My birthday is coming up and I don’t feel like celebrating. I’ve been trying my very best to kick the question of what’s there to celebrate? out of my mind, but like a self-entitled guest, it lounges around and consumes all the joy in me. Each morning I wake up one day closer to 36, and like empty bottles of wine from the night before, I try to throw away the negativity that – yes I know! – wastes my time and energy. It still doesn’t help to change my recent default setting – foggy and tired, as if I have a hang-over.
Maybe I do have a hang-over. Hang-over from systematically trying different things from the cocktail menu of self-improvement tactics. Hang-over from drinking disappointments; ones that are most difficult to digest being the self-inflicted ones. Hang-over from devouring the previously determined and set in stone social norms of what a person my age should have achieved by now.
The big three expectations that society places on a woman my age are marriage, financial success and beauty. For example, I should have been married with kids by now. Instead, I’m in a lovely and painful “it’s complicated” situation. No kids… no future appointments to freeze my eggs. And the rest of that passive-aggressive message is that if I wasn’t savvy enough to get myself a husband, I should have at least been ambitious enough to climb up in my career and make enough money to buy myself a flat in a metropolitan city. Well, I still rent and my savings are just enough to give me one nice vacation and a couple of designer dresses. Well, “at least you’re pretty.” Nope, not feeling that either as the weight I gained is starting to feel more permanent than temporary.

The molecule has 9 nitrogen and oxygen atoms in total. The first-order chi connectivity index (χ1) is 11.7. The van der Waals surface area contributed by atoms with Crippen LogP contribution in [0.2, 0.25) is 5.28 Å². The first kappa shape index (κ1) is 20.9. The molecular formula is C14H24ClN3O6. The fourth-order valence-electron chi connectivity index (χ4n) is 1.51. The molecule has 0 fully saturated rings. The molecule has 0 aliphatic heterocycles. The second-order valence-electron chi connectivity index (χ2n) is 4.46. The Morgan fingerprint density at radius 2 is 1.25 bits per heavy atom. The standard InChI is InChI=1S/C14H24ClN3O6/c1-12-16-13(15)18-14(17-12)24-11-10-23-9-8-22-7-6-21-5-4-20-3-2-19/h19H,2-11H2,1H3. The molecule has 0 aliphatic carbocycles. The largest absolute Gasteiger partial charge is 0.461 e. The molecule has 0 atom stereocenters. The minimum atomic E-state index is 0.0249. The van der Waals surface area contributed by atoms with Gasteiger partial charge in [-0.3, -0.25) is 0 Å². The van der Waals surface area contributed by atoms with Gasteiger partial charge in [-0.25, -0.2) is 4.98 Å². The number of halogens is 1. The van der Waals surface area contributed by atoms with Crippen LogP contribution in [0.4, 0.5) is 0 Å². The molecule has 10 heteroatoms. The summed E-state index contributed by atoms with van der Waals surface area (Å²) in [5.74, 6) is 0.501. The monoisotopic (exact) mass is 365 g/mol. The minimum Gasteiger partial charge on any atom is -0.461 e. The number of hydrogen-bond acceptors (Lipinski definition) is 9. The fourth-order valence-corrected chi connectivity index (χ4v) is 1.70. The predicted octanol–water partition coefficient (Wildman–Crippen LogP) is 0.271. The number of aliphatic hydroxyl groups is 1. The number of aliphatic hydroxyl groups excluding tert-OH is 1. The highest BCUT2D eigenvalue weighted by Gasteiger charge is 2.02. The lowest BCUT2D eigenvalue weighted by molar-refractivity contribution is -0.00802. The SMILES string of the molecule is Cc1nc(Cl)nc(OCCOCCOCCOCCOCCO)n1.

The saddest part is that at my weakest, I buy into it all. The way down to self-doubt is a very easy one. It’s like we are pre-programmed to get wrapped up in a tornado of neurosis – insecurity, inadequacy, disheartenment, ambiguity, anger… In the belly of its destructive whirlwind, it makes us think as if we don’t have any control over our lives and all of our efforts are in vain. If we don’t speak the language of the norm or have the right currency – spouse, career, small pant size etc. – we feel as insufficient as an American tourist in Paris.
So…… what’s there to celebrate?
Plenty actually. When the emotional dust settles, when I’m gentle and clear, I see the dots connecting. The people I’ve met – the ones I’ve let go and the ones who sticked around….. The milestones left behind….. The landmarks of my life’s map…. My true calling…. The lessons, most burdensome and crucial, learned.
I can’t lie. I can’t mask my failures. I can’t create a permanent facade of bliss like my life is a facebook page. All I can do while I stagger towards my unknown future, is to remember these lessons:
- We see and interpret everything through our own insecurities. Every single person, even people you want to be, even celebrities you admire, carry a unique bouquet of insecurities in them. Grass is always greener on the other side.
- Don’t be afraid to be authentic. If you pretend to be or try to become someone other than your true self, life will never create a path that takes you to what you really need or meant to do. “Truth heals.” Rejecting your own self would deceive not others, but your own fate.